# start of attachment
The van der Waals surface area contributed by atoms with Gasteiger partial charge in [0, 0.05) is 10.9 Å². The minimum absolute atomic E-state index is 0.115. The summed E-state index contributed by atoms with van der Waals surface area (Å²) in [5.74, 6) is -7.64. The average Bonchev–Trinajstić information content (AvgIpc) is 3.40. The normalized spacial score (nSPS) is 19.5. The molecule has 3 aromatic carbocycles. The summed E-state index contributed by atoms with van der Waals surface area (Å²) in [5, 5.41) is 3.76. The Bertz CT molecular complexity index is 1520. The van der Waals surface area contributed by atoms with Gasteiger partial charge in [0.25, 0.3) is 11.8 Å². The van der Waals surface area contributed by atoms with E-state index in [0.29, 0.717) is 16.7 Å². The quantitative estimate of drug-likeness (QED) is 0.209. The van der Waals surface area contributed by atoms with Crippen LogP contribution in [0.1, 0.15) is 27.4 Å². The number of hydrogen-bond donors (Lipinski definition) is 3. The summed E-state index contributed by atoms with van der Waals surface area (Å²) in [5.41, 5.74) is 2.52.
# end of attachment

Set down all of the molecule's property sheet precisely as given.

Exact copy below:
The van der Waals surface area contributed by atoms with Gasteiger partial charge in [0, 0.05) is 10.9 Å². The minimum absolute atomic E-state index is 0.115. The summed E-state index contributed by atoms with van der Waals surface area (Å²) in [5.74, 6) is -7.64. The average Bonchev–Trinajstić information content (AvgIpc) is 3.40. The normalized spacial score (nSPS) is 19.5. The molecule has 3 aromatic carbocycles. The summed E-state index contributed by atoms with van der Waals surface area (Å²) in [5, 5.41) is 3.76. The Bertz CT molecular complexity index is 1520. The van der Waals surface area contributed by atoms with Gasteiger partial charge in [0.25, 0.3) is 11.8 Å². The van der Waals surface area contributed by atoms with E-state index in [0.29, 0.717) is 16.7 Å². The quantitative estimate of drug-likeness (QED) is 0.209. The van der Waals surface area contributed by atoms with Crippen LogP contribution in [0.1, 0.15) is 27.4 Å². The number of hydrogen-bond donors (Lipinski definition) is 3. The summed E-state index contributed by atoms with van der Waals surface area (Å²) in [5.41, 5.74) is 2.52.